This year I’m a little behind. I didn’t take my Christmas cards down until Ash Wednesday, and I didn’t take my Easter cards down until last week. All of them—about 400 cards—are held in a large box, awaiting a final reading, which I began yesterday. I thought I would look all of them over quickly in one sitting, consign them to recycling, and move on with my life. But these cards require a little more time—a lot more time, actually.
Each card is a treasure, to be reflected upon and savored for some moments. Each card bestows a particular love from a particular soul. God have given me to know so many people over 30 years and seven priestly assignments. Dear priest friends, parents and those elderly who become a priest’s spiritual parents in every parish, parish and school staff members, beloved lay friends from every parish, religious sisters and brothers, bishops past and present, and even some names I cannot place but who express love and gratitude for services rendered in the past.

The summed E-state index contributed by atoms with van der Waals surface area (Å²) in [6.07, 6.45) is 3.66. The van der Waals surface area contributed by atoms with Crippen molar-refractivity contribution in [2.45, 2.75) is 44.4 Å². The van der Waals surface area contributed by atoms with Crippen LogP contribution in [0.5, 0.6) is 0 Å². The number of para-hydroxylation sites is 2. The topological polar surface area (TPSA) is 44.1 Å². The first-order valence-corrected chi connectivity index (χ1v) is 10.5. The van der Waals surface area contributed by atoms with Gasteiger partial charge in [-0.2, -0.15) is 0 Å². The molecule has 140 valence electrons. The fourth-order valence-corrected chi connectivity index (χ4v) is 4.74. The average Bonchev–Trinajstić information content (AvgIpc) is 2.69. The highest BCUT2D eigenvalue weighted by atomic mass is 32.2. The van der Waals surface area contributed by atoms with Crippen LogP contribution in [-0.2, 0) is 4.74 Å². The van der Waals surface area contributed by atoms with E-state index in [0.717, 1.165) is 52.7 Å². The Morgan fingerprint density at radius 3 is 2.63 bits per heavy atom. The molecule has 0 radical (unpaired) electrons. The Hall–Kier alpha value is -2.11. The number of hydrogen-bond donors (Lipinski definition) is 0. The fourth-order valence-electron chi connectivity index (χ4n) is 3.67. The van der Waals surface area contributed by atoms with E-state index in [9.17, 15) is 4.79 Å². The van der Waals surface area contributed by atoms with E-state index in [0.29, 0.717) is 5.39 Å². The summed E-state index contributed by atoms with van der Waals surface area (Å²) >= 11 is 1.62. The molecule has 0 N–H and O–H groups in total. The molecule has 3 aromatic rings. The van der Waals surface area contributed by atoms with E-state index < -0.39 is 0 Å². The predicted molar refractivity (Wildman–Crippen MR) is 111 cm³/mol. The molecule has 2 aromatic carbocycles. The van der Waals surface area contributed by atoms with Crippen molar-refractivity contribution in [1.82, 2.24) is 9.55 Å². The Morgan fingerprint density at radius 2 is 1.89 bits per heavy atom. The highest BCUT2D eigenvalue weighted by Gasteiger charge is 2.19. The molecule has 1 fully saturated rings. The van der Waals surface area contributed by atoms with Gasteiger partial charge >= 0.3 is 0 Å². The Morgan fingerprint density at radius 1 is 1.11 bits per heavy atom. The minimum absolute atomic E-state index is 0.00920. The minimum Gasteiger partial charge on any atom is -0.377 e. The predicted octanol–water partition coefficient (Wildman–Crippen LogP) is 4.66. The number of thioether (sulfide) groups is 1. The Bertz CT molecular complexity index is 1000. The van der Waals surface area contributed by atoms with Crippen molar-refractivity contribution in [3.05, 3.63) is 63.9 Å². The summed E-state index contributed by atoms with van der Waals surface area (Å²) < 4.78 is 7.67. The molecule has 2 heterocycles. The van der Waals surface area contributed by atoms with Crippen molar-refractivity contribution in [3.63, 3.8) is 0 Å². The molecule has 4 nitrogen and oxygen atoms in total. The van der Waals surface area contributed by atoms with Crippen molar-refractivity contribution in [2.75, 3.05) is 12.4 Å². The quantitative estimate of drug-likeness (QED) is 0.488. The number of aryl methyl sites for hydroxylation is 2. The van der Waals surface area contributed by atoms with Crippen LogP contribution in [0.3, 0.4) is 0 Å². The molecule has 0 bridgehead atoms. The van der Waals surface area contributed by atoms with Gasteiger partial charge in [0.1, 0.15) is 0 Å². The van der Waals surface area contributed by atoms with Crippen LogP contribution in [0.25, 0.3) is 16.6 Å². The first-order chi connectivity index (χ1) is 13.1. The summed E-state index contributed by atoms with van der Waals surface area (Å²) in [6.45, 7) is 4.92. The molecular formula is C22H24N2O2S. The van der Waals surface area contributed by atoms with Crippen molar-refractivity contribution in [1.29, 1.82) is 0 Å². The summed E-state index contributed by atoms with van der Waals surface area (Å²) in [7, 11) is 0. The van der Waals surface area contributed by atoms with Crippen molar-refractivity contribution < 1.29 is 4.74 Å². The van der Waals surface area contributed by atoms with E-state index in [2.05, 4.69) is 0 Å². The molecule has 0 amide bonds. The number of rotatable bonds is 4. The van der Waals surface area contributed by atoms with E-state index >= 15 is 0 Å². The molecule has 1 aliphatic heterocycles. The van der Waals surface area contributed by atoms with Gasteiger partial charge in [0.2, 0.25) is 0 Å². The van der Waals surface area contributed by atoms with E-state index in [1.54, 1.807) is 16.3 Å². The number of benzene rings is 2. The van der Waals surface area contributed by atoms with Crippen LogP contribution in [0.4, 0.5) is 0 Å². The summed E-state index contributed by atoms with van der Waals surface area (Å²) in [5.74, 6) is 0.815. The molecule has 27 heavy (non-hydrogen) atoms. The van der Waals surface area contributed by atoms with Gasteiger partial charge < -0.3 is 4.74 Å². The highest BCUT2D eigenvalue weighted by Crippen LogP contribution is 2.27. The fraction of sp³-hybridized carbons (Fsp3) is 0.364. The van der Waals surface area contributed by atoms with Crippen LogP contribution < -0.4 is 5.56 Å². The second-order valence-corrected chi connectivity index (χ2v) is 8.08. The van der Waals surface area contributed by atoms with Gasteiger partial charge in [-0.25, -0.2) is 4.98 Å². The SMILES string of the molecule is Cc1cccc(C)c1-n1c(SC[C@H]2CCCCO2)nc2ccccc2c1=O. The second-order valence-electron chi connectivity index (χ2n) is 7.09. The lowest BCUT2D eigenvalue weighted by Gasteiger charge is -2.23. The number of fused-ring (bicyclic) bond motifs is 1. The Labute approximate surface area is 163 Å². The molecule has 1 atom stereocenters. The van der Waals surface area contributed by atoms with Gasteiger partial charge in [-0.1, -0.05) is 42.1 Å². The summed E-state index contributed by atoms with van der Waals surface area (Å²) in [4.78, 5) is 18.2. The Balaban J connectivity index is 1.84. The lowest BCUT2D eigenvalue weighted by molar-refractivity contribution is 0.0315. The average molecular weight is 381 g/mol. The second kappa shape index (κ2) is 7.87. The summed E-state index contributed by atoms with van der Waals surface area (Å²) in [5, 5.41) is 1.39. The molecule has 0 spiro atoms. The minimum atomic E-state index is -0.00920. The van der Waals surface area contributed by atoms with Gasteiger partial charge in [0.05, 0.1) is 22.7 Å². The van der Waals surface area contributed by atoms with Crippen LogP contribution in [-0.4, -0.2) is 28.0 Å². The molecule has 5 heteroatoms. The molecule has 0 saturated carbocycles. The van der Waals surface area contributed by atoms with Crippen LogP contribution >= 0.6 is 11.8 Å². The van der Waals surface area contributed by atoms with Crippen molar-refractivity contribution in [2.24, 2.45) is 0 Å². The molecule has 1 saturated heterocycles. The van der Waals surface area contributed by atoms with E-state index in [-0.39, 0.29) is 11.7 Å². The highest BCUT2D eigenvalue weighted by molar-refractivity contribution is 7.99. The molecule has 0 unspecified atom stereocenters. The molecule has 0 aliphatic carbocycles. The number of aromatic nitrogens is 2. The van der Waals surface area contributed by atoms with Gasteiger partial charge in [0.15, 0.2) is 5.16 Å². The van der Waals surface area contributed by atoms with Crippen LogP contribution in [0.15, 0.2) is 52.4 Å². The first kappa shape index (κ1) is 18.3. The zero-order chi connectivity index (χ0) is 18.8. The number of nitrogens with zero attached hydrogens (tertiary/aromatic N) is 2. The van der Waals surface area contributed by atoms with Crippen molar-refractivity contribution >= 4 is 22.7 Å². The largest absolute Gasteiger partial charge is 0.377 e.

When we are tempted to feel useless and to think our lives meaningless, when we are tempted to give into sadness at the world’s rejection and the loss of particular friendships: when we fear we have no place or purpose in life, we must think on how many people God has in fact given to us, who love and understand us. Some of us receive 300 Christmas cards, some of us receive three, and some three thousand. But everyone has some friends, some people whom the good God has given them as kindred souls and fellow pilgrims. I have to remember, and to recalibrate, every day: I will give thanks for what I have been given and refuse to complain about what I have not been given.